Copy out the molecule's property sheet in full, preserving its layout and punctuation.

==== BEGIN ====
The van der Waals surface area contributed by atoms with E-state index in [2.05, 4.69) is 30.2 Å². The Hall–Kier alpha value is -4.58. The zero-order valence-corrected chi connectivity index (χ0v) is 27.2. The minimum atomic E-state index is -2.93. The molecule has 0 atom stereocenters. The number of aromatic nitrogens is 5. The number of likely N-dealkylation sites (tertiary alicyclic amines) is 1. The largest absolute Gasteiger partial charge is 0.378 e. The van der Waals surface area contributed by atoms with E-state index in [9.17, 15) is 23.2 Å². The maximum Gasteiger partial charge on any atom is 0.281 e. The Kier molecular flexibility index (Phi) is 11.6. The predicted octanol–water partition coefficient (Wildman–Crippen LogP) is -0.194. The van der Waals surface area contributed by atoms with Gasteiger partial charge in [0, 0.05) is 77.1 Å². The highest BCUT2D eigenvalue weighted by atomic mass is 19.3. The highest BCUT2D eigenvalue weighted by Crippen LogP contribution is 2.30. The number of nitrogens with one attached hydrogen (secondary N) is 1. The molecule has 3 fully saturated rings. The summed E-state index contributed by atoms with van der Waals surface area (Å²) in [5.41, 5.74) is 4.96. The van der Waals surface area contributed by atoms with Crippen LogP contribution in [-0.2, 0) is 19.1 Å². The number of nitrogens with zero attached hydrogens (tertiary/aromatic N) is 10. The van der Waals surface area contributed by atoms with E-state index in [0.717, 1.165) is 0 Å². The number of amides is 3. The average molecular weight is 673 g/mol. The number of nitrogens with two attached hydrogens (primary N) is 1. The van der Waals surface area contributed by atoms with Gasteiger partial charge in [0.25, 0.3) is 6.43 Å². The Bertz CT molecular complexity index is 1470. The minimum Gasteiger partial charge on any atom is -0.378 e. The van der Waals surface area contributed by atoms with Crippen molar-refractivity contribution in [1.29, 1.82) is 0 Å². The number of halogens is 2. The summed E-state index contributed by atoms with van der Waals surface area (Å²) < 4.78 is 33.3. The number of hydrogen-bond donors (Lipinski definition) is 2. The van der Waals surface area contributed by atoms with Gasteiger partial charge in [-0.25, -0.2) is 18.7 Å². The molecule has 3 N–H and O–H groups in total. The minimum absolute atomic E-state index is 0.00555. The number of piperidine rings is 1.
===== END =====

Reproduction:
The van der Waals surface area contributed by atoms with E-state index in [2.05, 4.69) is 30.2 Å². The Hall–Kier alpha value is -4.58. The zero-order valence-corrected chi connectivity index (χ0v) is 27.2. The minimum atomic E-state index is -2.93. The molecule has 0 atom stereocenters. The number of aromatic nitrogens is 5. The number of likely N-dealkylation sites (tertiary alicyclic amines) is 1. The largest absolute Gasteiger partial charge is 0.378 e. The van der Waals surface area contributed by atoms with E-state index in [9.17, 15) is 23.2 Å². The maximum Gasteiger partial charge on any atom is 0.281 e. The Kier molecular flexibility index (Phi) is 11.6. The predicted octanol–water partition coefficient (Wildman–Crippen LogP) is -0.194. The van der Waals surface area contributed by atoms with Gasteiger partial charge in [0, 0.05) is 77.1 Å². The highest BCUT2D eigenvalue weighted by atomic mass is 19.3. The highest BCUT2D eigenvalue weighted by Crippen LogP contribution is 2.30. The number of nitrogens with one attached hydrogen (secondary N) is 1. The molecule has 3 fully saturated rings. The summed E-state index contributed by atoms with van der Waals surface area (Å²) in [5.41, 5.74) is 4.96. The van der Waals surface area contributed by atoms with Crippen LogP contribution in [-0.2, 0) is 19.1 Å². The number of nitrogens with zero attached hydrogens (tertiary/aromatic N) is 10. The van der Waals surface area contributed by atoms with E-state index in [0.717, 1.165) is 0 Å². The number of amides is 3. The average molecular weight is 673 g/mol. The number of nitrogens with two attached hydrogens (primary N) is 1. The van der Waals surface area contributed by atoms with Gasteiger partial charge in [0.25, 0.3) is 6.43 Å². The Bertz CT molecular complexity index is 1470. The minimum Gasteiger partial charge on any atom is -0.378 e. The van der Waals surface area contributed by atoms with Crippen molar-refractivity contribution in [1.29, 1.82) is 0 Å². The number of halogens is 2. The summed E-state index contributed by atoms with van der Waals surface area (Å²) < 4.78 is 33.3. The number of hydrogen-bond donors (Lipinski definition) is 2. The van der Waals surface area contributed by atoms with Gasteiger partial charge in [-0.25, -0.2) is 18.7 Å². The molecule has 3 N–H and O–H groups in total. The minimum absolute atomic E-state index is 0.00555. The number of piperidine rings is 1.